At the launch, the coalition outlined its primary objective: to secure a total of 1,100 housing units in all 11 supervisorial districts of the city for homeless people to move into.
Unlike a number of other recent efforts in the city to house the homeless, this initiative won’t focus on building affordable units. Instead, it seeks to identify and fill existing apartments in large buildings that are currently vacant, or to turn space in underused publicly owned buildings and churches into housing.
"There are vacant units in buildings throughout San Francisco," said Daniel Lurie, CEO of Tipping Point Community, the nonprofit behind the new campaign, which started an effort in 2017 to spend $100 million to halve the city’s chronically homeless population by 2022. "We need to talk to every landlord. If you have a unit available, make it available for those that have housing vouchers, that have the ability to pay.”
The campaign, said Lurie, is unique in the diversity of its stakeholders.
"We’re here today to declare the loudest voices will no longer be those that say 'no' to solutions for those experiencing homelessness, but will be those that say 'yes,' " Lurie told the gathering, referencing several recent bitter battles, including the clash over an Embarcadero navigation center.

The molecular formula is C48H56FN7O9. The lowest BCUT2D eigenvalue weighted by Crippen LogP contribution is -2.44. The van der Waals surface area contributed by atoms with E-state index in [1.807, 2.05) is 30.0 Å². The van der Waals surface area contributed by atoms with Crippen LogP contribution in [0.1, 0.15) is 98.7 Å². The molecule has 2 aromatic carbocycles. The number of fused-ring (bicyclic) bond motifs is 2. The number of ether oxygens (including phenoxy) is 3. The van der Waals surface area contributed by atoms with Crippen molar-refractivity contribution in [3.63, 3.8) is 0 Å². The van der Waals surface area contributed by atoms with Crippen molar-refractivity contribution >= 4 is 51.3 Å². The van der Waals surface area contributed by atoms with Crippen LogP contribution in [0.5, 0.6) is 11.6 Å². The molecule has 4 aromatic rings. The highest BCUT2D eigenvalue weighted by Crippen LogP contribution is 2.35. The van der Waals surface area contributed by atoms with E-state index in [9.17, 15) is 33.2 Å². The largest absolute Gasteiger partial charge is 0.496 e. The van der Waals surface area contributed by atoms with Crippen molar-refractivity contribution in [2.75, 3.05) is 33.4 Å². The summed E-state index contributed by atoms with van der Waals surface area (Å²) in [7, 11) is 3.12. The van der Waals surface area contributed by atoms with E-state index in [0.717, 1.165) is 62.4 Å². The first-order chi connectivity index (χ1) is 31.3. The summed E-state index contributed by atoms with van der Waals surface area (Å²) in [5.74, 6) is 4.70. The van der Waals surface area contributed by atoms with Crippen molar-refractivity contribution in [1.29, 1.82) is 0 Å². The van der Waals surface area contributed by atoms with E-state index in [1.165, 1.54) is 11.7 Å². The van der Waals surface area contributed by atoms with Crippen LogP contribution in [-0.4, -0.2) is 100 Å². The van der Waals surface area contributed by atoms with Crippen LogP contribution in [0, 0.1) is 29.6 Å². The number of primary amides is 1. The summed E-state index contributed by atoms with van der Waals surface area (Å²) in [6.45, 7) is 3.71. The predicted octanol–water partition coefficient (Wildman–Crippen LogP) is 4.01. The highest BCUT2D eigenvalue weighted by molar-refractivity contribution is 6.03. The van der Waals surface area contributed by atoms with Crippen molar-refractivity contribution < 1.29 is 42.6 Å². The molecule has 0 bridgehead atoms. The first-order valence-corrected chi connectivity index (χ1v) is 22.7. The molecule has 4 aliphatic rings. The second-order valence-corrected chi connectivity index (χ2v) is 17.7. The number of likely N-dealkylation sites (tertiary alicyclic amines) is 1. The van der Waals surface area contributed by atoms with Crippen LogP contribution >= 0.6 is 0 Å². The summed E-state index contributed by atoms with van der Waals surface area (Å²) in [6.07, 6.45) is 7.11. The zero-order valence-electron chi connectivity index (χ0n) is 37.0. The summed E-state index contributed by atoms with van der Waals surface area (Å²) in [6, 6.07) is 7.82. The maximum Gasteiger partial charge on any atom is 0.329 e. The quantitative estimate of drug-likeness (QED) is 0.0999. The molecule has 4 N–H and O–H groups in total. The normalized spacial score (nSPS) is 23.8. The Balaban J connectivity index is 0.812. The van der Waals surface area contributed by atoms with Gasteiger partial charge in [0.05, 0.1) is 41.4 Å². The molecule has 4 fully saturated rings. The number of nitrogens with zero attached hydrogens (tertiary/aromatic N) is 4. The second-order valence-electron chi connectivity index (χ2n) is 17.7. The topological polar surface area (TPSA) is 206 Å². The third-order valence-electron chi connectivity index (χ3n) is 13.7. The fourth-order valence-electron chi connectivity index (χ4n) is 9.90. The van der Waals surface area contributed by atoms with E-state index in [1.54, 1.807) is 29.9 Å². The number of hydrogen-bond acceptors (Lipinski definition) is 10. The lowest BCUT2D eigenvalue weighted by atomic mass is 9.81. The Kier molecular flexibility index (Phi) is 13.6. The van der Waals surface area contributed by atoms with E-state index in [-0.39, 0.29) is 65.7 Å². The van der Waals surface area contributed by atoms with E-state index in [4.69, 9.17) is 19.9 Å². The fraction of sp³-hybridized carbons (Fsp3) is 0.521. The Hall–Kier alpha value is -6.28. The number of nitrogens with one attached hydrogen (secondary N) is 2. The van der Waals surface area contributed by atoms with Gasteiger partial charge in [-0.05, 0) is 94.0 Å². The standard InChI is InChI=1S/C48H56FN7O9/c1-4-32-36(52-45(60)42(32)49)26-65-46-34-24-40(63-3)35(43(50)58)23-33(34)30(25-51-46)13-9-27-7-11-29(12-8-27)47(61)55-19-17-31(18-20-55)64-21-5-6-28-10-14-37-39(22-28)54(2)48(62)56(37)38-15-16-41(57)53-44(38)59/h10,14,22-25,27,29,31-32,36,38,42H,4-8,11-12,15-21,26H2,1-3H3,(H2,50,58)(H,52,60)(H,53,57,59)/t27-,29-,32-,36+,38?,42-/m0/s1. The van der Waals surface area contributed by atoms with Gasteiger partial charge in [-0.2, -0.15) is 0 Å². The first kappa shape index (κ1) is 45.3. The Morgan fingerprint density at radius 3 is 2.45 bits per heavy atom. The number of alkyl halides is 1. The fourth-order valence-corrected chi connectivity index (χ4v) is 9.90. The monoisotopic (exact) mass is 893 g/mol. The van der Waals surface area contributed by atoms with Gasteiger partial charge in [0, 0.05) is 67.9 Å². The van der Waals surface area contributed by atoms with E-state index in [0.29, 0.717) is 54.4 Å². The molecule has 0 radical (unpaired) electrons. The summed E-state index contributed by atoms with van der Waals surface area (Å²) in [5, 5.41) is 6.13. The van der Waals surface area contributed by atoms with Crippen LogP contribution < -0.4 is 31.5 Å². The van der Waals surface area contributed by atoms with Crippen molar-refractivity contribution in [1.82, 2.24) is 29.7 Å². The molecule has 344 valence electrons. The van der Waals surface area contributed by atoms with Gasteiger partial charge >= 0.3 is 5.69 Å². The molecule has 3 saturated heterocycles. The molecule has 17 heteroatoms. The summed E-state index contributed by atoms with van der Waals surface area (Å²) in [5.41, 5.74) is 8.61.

Lurie also compared today's homeless crisis to the AIDS epidemic that devastated the city's gay population in the 1980s. Conquering homelessness, he said, requires the same level of community mobilization.
The San Francisco Chamber of Commerce, the Coalition on Homelessness, Glide Memorial Church and the San Francisco 49ers are among the scores of local companies and nonprofits that have signed on to the campaign.
It's still not entirely clear, though, what exactly the group is planning to do. Some partners may contribute money to subsidize rents and fund additional services, Lurie said. The San Francisco Chronicle reported that at least one nonprofit service provider has also pledged to help identify vacant units and access government housing vouchers for veterans and people with disabilities.
"This notion for getting housing for formerly homeless folks into every district in the city is exactly right on, and I want to be as supportive as I can,” said San Francisco Supervisor Rafael Mandelman, who represents parts of the Mission, Glen Park and Corona Heights neighborhoods.
Mandelman also said he was sure the other supervisors on the board would be supportive, despite the uneven distribution of homeless people in the city.
The latest point-in-time count of the city's homeless population, conducted in January, identified 8,011 people, based on federal counting standards — a 17% increase since 2017. However, the city noted there were nearly 1,800 additional homeless people found in jails, hospitals and rehabilitation facilities, bringing the total to 9,784 — a 30% uptick since 2017.